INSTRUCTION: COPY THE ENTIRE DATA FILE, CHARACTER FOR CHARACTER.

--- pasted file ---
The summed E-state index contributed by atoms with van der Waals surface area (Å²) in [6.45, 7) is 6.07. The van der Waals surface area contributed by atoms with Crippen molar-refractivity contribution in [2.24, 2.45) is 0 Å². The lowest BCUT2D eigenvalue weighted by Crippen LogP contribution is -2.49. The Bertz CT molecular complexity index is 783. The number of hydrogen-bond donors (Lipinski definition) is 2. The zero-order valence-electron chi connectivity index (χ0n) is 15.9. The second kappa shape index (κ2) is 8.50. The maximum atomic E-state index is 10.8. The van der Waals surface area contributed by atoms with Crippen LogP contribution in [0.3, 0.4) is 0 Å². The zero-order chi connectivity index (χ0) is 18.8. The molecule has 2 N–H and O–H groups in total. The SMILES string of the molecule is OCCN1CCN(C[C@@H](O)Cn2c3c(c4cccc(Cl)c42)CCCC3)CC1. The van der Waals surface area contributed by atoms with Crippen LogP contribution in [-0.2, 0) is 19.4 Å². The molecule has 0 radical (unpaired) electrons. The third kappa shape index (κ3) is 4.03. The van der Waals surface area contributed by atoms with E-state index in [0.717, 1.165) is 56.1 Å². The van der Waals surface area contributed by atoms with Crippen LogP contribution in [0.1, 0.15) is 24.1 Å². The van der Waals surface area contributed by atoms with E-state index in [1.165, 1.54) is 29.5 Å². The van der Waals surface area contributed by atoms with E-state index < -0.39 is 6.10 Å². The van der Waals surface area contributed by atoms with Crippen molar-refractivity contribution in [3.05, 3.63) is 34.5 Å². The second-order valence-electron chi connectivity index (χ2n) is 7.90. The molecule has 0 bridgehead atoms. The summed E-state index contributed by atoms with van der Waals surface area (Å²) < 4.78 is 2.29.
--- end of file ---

The summed E-state index contributed by atoms with van der Waals surface area (Å²) in [6.45, 7) is 6.07. The van der Waals surface area contributed by atoms with Crippen molar-refractivity contribution in [2.24, 2.45) is 0 Å². The lowest BCUT2D eigenvalue weighted by Crippen LogP contribution is -2.49. The Bertz CT molecular complexity index is 783. The number of hydrogen-bond donors (Lipinski definition) is 2. The zero-order valence-electron chi connectivity index (χ0n) is 15.9. The second kappa shape index (κ2) is 8.50. The maximum atomic E-state index is 10.8. The van der Waals surface area contributed by atoms with Crippen LogP contribution in [0.3, 0.4) is 0 Å². The zero-order chi connectivity index (χ0) is 18.8. The molecule has 2 N–H and O–H groups in total. The SMILES string of the molecule is OCCN1CCN(C[C@@H](O)Cn2c3c(c4cccc(Cl)c42)CCCC3)CC1. The van der Waals surface area contributed by atoms with Crippen LogP contribution in [-0.2, 0) is 19.4 Å². The molecule has 0 radical (unpaired) electrons. The third kappa shape index (κ3) is 4.03. The van der Waals surface area contributed by atoms with E-state index in [0.717, 1.165) is 56.1 Å². The van der Waals surface area contributed by atoms with Crippen LogP contribution in [0.1, 0.15) is 24.1 Å². The van der Waals surface area contributed by atoms with E-state index in [1.165, 1.54) is 29.5 Å². The van der Waals surface area contributed by atoms with E-state index < -0.39 is 6.10 Å². The van der Waals surface area contributed by atoms with Crippen molar-refractivity contribution in [3.05, 3.63) is 34.5 Å². The second-order valence-electron chi connectivity index (χ2n) is 7.90. The molecule has 0 bridgehead atoms. The summed E-state index contributed by atoms with van der Waals surface area (Å²) < 4.78 is 2.29.